.'\l.:fi Bennett

best in the actors because they feel they We got a stake in it. l‘mcontrolltng it quite tightly . btit the actors can express themselves freely .‘

So the show won't . in

the end. bear great similarity to lion ‘Wc're not tisitig it even as a narr'aliy c strticturc.' says l)a\ie. 'Wc‘rc trying to move away front the kind of theatre that thittksil should hay e a \ cry definite narrative structure; though aspects of it w ill be recognisable arid accessible. l'm really aiming for a kind of pop tlteati‘e.'

to this end.(‘lantanifric will be using live action iii combination with botlt video recordings and liy c \ ideo. ‘I don't think you can really express yourself w ttliotit a multi-media appt'oaeh.’ say s l)a\ ie. ‘because they 're the things that you're dealing with in cycryday lilc.'

Jun 1. lion ()l\’ w ill receive its first public performances this weekend. at both l'niversilies in(ilasgow. It is not being presented as finished work. ltow cy er. btit as work in progress ‘Wc need time to be able to say . look. this litt'sgood and that bit's not sogood; so we're trying to linda meeting ground with the audience by letting them itt for nothing andasking their opinions.‘

the plan is to present a finished. more lay tsli \ei’siott of the show during 19‘)”. with music by l’atcrson's Volunteers. who. like the show itself. combine Scots folk traditions with modern technology. 'As a race obsessed with otir national identity .‘ eoneltltics Davies. ‘I think we've always got to find a grounding in the past to mm c forward.‘ (Andrew Burnett

fun I. lion ()K I\ a! Drama Slur/Io. (i/usgou ('mi'ersilv. Ihurs /. I'l'i.’ (1! 8pm. Sat} u! ‘l. ill/mt; I)I'(IIN(1( 'enlre. .S'Irullii‘lvi/e ( 'nit ersrlv. Sill .t’ i113..t’ll/trii. .‘l(fl)ll\\l()lt Io ill/perfornitou'es tree.

I The Comic Club If you fancy your chances as a stand-up comic now that the heat of Mayfest isoff. The (‘omic (‘lub has a great opportunity for you. Following the popularity of the So You 'I'hink You're Funny contest last month. the Merchant (‘ity club is featuring a New ('omies spot every second Friday from leunc. Anvone interested in having a go should write to Sally Broughton. (‘ontic (‘lub. Blackfriars. 45 Albion Street. (ilasgow

(i 1 . See Cabaret Listings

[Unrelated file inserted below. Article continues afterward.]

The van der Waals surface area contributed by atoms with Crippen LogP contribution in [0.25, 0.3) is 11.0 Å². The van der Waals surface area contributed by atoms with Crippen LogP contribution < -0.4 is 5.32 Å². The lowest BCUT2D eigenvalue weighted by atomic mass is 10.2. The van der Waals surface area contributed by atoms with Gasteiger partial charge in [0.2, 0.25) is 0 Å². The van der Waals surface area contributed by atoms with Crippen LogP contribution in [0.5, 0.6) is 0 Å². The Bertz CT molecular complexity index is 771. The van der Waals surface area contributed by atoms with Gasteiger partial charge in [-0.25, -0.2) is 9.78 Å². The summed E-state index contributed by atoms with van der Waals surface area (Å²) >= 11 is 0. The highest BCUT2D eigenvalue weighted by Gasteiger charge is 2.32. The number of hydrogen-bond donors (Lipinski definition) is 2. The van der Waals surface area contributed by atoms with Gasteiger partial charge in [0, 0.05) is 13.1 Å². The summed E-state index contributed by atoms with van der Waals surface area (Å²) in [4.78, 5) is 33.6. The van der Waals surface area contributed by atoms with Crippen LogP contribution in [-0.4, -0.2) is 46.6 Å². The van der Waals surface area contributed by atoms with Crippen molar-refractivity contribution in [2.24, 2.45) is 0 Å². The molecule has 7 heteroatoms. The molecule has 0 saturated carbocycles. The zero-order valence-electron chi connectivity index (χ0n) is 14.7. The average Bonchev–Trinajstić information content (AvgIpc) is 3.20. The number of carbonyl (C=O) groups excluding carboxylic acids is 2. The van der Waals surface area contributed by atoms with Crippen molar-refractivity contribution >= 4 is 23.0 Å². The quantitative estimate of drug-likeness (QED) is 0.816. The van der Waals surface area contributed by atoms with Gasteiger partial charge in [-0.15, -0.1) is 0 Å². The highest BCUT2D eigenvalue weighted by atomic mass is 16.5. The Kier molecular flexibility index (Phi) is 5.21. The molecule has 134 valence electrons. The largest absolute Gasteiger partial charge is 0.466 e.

for more (‘omic ( ‘lub details. I TAG City 'l'A( } continue

their search for the five (ilaswcgians still not involved with the first stage of their ( ‘iiy project which is being mounted at the 'l'ramway in July. it’s getting a bit late to take part on the acting side. btit there's no shortage of opportunities for other people. Would-be musicians and singers should ring (iordon on (041 ) 42‘) 2877. There's also scope for people who would like to help with costumes or publicity. and the props department has art insatiable need for most of the contents of your borne. Ring 'l'A(i on (fl-ll ) 42‘) 2377 if you think you cart help.

I Summer School t'pper Springland is a residential home in Perth which specialises in working with people with disabilities. This summer they are running a ten-day school from It) .luly 4 August designed for artists of all disciplines of the performing and expressive arts who would like to work with disabled people. The fee is £350 which includes ftill board and single accomodation as well as instruction front 'I'hcatrecraft. the Scottish (‘ouncil for Disability and the Scottish (bunch for Spastics. (’all (iraham Noble on (05775 l 337 for further details.

l Conference the last time the Royal Lyceum 'l‘hcatre ('lub organised a public conference was November 1987. It took as its theme Theatre In The ('oimnuniiy' and made use ofa wide range of articulate and inspiring speakers. The discussion was defiantly optimistic in the face ofeconomic cut-backs and pointed to the energy and buoyancy of Scottish 'l'heatre. On Saturday 3 June the RI .'I'(‘ is organising a follow-up conference to debate if there is life Beyond The Fringe. Once again aii impressive line-up of key figures in Scottish theatre has been ptit together and once again we can expect


24 The List j"— 15 itafitist)